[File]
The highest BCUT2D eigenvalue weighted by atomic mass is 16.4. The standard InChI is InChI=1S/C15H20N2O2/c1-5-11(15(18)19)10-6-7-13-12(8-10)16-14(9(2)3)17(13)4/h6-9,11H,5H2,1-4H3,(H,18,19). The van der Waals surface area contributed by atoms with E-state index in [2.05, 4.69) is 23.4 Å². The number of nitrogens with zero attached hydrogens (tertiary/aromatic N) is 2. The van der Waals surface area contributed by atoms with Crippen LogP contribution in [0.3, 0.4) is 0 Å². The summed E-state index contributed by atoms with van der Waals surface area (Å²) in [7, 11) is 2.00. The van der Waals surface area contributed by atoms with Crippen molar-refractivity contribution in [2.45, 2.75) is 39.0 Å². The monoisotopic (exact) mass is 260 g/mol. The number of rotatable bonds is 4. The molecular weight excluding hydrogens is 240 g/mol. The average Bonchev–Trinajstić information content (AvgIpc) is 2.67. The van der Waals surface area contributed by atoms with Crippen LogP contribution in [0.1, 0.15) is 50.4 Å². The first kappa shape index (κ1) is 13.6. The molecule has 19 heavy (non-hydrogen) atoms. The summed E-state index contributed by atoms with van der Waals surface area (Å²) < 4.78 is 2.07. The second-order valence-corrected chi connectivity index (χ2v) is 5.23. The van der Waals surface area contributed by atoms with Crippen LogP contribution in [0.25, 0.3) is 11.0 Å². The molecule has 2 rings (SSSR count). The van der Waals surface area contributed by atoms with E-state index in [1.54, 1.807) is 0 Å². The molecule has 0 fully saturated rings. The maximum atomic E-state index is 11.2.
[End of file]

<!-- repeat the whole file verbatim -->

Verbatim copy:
The highest BCUT2D eigenvalue weighted by atomic mass is 16.4. The standard InChI is InChI=1S/C15H20N2O2/c1-5-11(15(18)19)10-6-7-13-12(8-10)16-14(9(2)3)17(13)4/h6-9,11H,5H2,1-4H3,(H,18,19). The van der Waals surface area contributed by atoms with E-state index in [2.05, 4.69) is 23.4 Å². The number of nitrogens with zero attached hydrogens (tertiary/aromatic N) is 2. The van der Waals surface area contributed by atoms with Crippen LogP contribution in [0.3, 0.4) is 0 Å². The summed E-state index contributed by atoms with van der Waals surface area (Å²) in [7, 11) is 2.00. The van der Waals surface area contributed by atoms with Crippen molar-refractivity contribution in [2.45, 2.75) is 39.0 Å². The monoisotopic (exact) mass is 260 g/mol. The number of rotatable bonds is 4. The molecular weight excluding hydrogens is 240 g/mol. The average Bonchev–Trinajstić information content (AvgIpc) is 2.67. The van der Waals surface area contributed by atoms with Crippen LogP contribution in [0.1, 0.15) is 50.4 Å². The first kappa shape index (κ1) is 13.6. The molecule has 19 heavy (non-hydrogen) atoms. The summed E-state index contributed by atoms with van der Waals surface area (Å²) < 4.78 is 2.07. The second-order valence-corrected chi connectivity index (χ2v) is 5.23. The van der Waals surface area contributed by atoms with Crippen LogP contribution in [0.25, 0.3) is 11.0 Å². The molecule has 2 rings (SSSR count). The van der Waals surface area contributed by atoms with E-state index in [1.54, 1.807) is 0 Å². The molecule has 0 fully saturated rings. The maximum atomic E-state index is 11.2.